A guest post from Amy, our Primary Learning Co-ordinator, about her recent work with primary pupils to bring the ‘working scientifically’ topic to life by exploring some of the different ways in which the Museum does this behind the scenes.
This year, thanks to the University of Manchester’s Faculty of Science and Engineering Widening Participation funding, we are running a scientific enquiry and communication project for local primary schools in partnership with our colleagues in SEERIH – the Science and Engineering Education Research and Innovation Hub. Through hands-on and unique explorations of the Museum’s inner workings – across departments ranging from Archaeology to Herpetology (frogs!), and Entomology (bugs!) to Collections Care – children have been discovering for themselves how these real-life environments work in a scientific way.
‘Working scientifically’ has been a core element of the Primary Science curriculum since 2014 and refers to: “Develop[ing] understanding of the nature, processes and methods of science through different types of science enquiries that help them to answer scientific questions about the world around them.” As we consider what our primary science programme might look like in the future, we know that our work will increasingly focus on supporting children to engage with crucial issues such as climate change and biodiversity loss. But we also know that the best way to do this is to let the children discover the science for themselves, through their own authentic explorations.
The Inside Out project has provided us with a great opportunity to try this out, focusing on the daily work of the Museum as a starting point for engaging pupils in working scientifically in practice. The project has worked with five schools from across Greater Manchester, chosen to maximise the opportunity to build science capital for children from areas where this can be lower than average, and has been developed and delivered in collaboration with SEERIH.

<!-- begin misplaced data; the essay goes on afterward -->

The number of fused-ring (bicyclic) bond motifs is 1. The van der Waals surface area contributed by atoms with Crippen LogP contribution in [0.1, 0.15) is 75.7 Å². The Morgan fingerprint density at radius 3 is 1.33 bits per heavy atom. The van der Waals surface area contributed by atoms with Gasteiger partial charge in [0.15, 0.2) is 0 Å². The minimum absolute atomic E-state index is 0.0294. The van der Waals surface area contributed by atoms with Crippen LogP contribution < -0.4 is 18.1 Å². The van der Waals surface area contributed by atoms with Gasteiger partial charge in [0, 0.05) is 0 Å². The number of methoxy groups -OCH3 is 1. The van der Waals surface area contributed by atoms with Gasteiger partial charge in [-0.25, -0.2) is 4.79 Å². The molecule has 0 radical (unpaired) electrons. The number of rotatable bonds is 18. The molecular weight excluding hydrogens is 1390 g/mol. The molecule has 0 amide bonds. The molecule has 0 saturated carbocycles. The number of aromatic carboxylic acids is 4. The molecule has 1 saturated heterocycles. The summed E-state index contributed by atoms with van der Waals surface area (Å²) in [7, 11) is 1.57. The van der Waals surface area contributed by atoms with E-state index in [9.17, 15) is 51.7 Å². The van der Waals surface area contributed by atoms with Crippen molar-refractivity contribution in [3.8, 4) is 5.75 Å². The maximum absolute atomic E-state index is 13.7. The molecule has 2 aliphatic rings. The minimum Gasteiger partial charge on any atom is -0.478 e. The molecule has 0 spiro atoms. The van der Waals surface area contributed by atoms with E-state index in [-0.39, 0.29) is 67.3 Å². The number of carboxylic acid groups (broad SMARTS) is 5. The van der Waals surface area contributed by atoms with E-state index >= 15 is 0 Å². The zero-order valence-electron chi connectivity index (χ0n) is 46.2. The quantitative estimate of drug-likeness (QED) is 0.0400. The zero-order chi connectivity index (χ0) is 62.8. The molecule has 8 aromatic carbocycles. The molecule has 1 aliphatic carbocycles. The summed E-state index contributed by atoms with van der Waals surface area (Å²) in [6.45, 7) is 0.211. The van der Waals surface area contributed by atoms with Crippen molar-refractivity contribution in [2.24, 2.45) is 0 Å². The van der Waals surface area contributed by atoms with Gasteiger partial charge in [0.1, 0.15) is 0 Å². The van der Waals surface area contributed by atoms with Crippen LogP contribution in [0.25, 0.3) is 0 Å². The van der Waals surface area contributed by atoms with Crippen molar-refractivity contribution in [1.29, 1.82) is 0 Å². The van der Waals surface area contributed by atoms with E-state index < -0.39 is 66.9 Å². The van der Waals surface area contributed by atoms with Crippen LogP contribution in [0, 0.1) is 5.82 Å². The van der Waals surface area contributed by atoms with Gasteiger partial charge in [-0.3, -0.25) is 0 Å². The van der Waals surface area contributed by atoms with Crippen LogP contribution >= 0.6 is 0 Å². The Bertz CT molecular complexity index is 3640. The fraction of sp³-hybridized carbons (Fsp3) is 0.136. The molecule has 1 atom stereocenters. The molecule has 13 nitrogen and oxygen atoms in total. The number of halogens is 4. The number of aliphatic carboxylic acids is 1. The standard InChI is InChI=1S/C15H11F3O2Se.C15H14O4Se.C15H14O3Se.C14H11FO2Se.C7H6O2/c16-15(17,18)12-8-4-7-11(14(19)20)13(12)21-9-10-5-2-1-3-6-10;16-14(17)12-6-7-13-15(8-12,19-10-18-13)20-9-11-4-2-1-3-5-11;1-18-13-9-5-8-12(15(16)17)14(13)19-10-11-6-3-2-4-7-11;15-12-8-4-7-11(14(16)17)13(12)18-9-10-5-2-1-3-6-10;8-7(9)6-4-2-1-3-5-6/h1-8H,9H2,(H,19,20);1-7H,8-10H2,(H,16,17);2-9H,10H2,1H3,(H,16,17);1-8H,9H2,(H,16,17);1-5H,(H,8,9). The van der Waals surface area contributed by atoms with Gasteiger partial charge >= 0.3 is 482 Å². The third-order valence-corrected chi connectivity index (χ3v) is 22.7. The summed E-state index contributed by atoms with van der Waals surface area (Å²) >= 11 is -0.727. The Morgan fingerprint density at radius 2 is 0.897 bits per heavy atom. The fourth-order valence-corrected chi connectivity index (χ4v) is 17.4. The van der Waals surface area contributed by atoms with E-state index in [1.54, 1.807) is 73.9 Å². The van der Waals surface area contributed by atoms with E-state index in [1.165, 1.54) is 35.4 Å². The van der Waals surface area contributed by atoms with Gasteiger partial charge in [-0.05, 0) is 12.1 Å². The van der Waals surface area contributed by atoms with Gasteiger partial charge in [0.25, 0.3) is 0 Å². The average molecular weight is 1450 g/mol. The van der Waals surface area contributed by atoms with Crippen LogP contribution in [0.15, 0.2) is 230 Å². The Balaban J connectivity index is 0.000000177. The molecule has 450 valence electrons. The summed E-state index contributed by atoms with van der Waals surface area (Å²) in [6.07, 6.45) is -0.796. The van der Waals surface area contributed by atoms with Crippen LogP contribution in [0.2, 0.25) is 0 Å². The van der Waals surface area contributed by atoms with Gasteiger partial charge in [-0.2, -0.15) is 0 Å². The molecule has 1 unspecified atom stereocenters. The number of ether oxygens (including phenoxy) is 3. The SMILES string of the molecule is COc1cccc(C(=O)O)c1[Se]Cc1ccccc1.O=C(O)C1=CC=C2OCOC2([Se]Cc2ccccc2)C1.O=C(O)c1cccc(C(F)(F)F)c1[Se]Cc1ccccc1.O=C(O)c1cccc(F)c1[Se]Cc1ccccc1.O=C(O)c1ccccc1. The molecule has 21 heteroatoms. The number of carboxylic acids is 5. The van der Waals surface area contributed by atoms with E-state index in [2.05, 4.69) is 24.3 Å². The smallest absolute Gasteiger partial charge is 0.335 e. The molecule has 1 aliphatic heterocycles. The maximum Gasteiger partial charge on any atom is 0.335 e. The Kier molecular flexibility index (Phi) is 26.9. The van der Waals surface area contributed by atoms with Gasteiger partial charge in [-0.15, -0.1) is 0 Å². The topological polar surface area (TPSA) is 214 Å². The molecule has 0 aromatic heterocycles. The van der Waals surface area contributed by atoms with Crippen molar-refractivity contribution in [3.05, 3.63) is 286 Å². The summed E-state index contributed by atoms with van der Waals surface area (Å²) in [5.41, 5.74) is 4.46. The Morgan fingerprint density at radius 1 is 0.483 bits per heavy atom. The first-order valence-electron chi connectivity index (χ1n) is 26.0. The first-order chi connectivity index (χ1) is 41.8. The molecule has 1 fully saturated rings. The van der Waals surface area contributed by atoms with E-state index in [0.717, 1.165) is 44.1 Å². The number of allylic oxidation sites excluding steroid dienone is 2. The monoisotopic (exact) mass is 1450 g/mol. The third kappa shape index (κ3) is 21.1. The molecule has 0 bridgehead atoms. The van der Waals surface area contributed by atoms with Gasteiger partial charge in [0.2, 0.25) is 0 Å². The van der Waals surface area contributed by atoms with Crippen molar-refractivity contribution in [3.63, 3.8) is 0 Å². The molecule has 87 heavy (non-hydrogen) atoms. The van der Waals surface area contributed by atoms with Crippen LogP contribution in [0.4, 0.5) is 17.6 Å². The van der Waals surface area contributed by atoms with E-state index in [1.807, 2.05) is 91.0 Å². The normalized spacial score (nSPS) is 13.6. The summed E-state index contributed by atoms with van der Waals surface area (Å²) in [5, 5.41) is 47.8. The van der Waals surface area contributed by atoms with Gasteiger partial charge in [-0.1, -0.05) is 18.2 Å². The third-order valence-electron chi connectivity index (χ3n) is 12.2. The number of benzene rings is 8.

So far, SEERIH has delivered a full day of training and project planning support for 13 adults from across the schools, and a total of 150 children have visited the Museum. The Museum component has variously included behind the scenes visits, sorting plant specimens, finding out why a statue spun, answering curatorial enquiries, checking pest traps, and designing an (ethical!) experiment with tadpoles. Phew!
The next step is for children to collect all their findings together and link these to the five enquiry types that underpin ‘working scientifically’, namely: observation over time, pattern seeking, identifying, classifying and grouping, comparative and fair testing, and research using secondary sources. The pupils will then return to the Museum to make films about what they discovered. These films will be showcased to hundreds of other young scientists at the Great Science Share in June this year, shared with friends and family at events in school, and ultimately enjoyed by thousands of visitors via our website.
It has been another great opportunity for teams from across the Museum to come together to make something brilliant happen – thanks to everyone who made these days happen, including David, Rachel P, Dmitri, Phil, Rachel W, Lindsay, Eirini, Andrew, Kasia, Matt, Campbell, Bryan, Irit, Abby, Jen, and many more.
Learning from the project is already feeding into trials of activities and resources for primary schools. Sign up to our e-newsletter to be the first to hear about these opportunities, or contact Amy McDowall to find out more.